# Impact of varying sequence length in ensemble GRU model

I am using ensemble gru for my project and keeping different cell sizes for different models !For example, first gru model is of size 16 and the second is of 8 and 4 for the third model. The model is running well but I don't see any difference in the results in keeping same unit size or different. can anyone explain the impact of varying unit size for ensemble gru. ? it would be great if answer is given with theoretical proof.

• Welcome to DS StackExchange. Please elaborate more on your question. For example: what do you mean with: "first gru model is of size 16". Do you mean GRU cells? Still, we don't know about the overall architecture of the models. Please provide more explanations on how you implemented things. As of now, it's not easy to help you. Jan 2, 2020 at 8:43
• @Leevo Thanks for your response.! Yes I am talking about GRU cells. I am using input layer(15,23) followed by masking and BN. since I'm using 3 layer ensemble GRU, initially with output Shape of(None, 16) for all 3 layers. To see the impact, I am varying the output for all three layers of GRU as (none,16),(none,8) and (none,4). and provide concatenated output to dense layer as input. Jan 3, 2020 at 8:11

## 1 Answer

The number of units in an RNN layer determines the amount of "memory" of that layer. Higher number of units make the model (potentially) able to remember longer sequences, and to explain current values based on information that dates more back in time. If on the other side the number of units is shorter, the model at that layer won't be able to recover information way back in the past. This is tru for any Recurren architecture (simple recurrent, LSTM, GRU).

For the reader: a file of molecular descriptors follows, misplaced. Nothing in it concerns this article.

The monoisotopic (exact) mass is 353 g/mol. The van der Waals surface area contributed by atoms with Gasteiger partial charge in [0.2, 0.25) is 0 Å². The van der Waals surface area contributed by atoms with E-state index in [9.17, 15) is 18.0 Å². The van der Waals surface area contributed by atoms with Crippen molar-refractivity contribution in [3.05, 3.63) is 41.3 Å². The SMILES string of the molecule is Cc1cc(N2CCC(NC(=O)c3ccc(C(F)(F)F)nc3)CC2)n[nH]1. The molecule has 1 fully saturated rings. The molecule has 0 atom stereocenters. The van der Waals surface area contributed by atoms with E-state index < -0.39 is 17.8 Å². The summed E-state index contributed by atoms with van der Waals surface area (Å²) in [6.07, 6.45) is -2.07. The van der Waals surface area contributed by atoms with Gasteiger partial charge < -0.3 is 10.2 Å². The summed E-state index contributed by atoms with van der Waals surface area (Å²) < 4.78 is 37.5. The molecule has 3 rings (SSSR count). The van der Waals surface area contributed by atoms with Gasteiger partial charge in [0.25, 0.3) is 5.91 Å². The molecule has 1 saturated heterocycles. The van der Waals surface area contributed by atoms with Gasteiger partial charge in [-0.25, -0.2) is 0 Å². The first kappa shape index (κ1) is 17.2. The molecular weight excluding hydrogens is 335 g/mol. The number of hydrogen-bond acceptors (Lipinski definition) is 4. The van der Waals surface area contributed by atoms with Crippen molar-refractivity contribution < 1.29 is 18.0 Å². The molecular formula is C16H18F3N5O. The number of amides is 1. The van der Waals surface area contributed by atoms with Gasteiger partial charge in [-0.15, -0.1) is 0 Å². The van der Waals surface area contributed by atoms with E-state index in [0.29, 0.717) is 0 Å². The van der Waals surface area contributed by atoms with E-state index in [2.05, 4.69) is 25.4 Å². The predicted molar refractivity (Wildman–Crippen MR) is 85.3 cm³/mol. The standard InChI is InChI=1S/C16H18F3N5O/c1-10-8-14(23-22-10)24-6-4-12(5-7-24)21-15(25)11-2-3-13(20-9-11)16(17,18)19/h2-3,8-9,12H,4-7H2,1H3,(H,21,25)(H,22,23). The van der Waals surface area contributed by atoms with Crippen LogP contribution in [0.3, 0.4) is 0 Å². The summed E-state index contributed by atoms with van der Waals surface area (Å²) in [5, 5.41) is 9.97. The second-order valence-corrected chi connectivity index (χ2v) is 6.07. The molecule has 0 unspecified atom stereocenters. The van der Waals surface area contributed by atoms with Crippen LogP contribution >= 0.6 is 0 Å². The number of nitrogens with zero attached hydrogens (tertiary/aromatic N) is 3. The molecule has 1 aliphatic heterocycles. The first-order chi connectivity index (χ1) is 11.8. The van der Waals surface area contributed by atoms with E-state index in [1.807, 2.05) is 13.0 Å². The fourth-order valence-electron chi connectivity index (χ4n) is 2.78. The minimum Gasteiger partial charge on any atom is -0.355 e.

If you increase the number of units of a GRU layer and you see that there's no improvement in the quality of your model, that probably means that your time series data have "shorter memory", i.e. that you don't need to go that far back in time in order to explain current values. Of course I didn't take a look at your data, this is just the most likely reason IMHO.

• Thanks for the answer. Could you please provide reference of any relevant research paper. Jan 3, 2020 at 17:14
• Actually, this is coming from my understanding of RNN cells. That's a great explanation from Colah's blog. Let me know if this helps, otherwise I cna find you other sources Jan 3, 2020 at 18:59